Latest tax legislation produces more of the same

After much anticipation of a Grand Bargain and big changes to US tax and spending policies, the US public finally got a deal just a couple days after going off the “fiscal cliff”. And for the most part it’s more of the same.

Tax rates and most deductions and credits remain in place. A very small portion of taxpayers — those making more than $250k if filing joint, or $200k if single — will see a slight reduction in the amount of deductions they can take. An even smaller portion — those making more than $450k if joint, $400k if single — will see a small increase in tax rates from 35% to 39.6%. The most common credits and deductions remain in place — for example, the energy credits, the American Opportunity Tax Credit for education costs, and (very important to those who are foreclosed on or go through a short sale) the exclusion of canceled debt income. In general, any credit or deduction you used in 2011 is probably still available for 2012 (and 2013). The 0% tax rate for capital gains by individuals in the 10% and 15% tax brackets remains the same, while the top rate goes up from 15% to 20% for taxpayers at the very top end of the income brackets. The “carried interest” loophole that allows hedge fund managers and certain other privileged members of the financial community to treat their income as capital gains subject to a maximum rate of 20% (instead of ordinary income at 39.6%) remains in place.

Overall, there’s good news and bad news. The good news is that virtually all taxpayers were saved from significant tax hikes (at least in the short term, more on that in a moment). One piece of particularly good news is that the Alternative Minimum Tax has finally been permanently fixed, with inflation adjustments built into the law, so that taxpayers in middle and upper-middle income levels won’t have to worry about how AMT might affect their taxes since the adjustments will no longer be made at the very end of almost every year. Overall, total federal tax revenues in the US will remain near post-WWII lows at about 16% of GDP, with estimates that they may reach 18-19% of GDP in a best-case economic recovery scenario. (Overall tax revenues will generally be a little less than under Reagan, just by way of comparison.) Unfortunately, this is also bad news for a variety of reasons.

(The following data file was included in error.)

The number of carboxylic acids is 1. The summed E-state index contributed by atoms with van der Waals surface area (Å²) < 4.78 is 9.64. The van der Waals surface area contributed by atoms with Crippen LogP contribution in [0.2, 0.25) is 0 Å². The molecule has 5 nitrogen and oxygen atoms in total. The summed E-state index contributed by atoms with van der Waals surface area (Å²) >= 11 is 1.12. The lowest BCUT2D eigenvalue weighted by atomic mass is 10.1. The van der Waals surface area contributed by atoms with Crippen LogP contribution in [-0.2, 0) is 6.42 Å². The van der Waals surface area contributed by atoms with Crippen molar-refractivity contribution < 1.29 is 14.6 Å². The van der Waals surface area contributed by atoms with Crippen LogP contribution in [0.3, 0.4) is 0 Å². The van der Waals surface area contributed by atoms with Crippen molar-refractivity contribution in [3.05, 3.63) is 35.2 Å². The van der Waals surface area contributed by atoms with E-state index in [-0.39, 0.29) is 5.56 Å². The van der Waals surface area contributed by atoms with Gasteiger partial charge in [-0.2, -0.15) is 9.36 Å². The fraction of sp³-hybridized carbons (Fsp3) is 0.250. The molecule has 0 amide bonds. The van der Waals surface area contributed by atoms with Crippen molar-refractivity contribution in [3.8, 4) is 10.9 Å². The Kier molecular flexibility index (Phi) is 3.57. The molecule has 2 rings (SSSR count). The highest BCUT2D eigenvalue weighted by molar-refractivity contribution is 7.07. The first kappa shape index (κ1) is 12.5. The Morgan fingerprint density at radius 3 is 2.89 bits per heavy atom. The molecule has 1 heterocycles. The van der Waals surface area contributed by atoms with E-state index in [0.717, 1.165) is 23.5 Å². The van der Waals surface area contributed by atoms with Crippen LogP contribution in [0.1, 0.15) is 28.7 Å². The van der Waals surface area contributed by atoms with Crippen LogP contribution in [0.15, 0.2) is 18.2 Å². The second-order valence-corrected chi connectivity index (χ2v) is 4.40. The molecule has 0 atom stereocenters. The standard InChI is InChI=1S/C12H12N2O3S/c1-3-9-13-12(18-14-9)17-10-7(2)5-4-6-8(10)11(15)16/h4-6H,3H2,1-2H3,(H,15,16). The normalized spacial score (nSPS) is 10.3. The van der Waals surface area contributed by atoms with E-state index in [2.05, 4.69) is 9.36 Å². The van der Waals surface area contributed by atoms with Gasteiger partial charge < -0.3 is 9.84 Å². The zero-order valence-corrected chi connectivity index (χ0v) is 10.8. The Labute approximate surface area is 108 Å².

First of all, the fact that it takes this much posturing and debate to make such insignificant legislative action does not bode well for the future of our nation. It’s clear that about 1/3 of the nation, and by extension about 1/3 of Congress, will irrationally refuse to support absolutely anything proposed by the current President. (It’s quite possible that if a Republican is elected President, about 1/3 of Congress would act the same way after seeing that irrational opposition can be a winning strategy electorally in much of the nation.) This means that any legislation at this point now needs to be supported by almost 80% of the remaining members of Congress. Getting 80% support for pretty much any idea is nearly impossible, meaning we’re stuck with an almost completely paralyzed legislature for the foreseeable future. (On the bright side of things, the Texas secession movement seems to be picking up steam; so maybe the die-hard obstructionists will join them in leaving and we can dissolve into a couple of peaceful neighbors with different philosophies of democratic governance…or at least a rational person can dream irrational dreams…)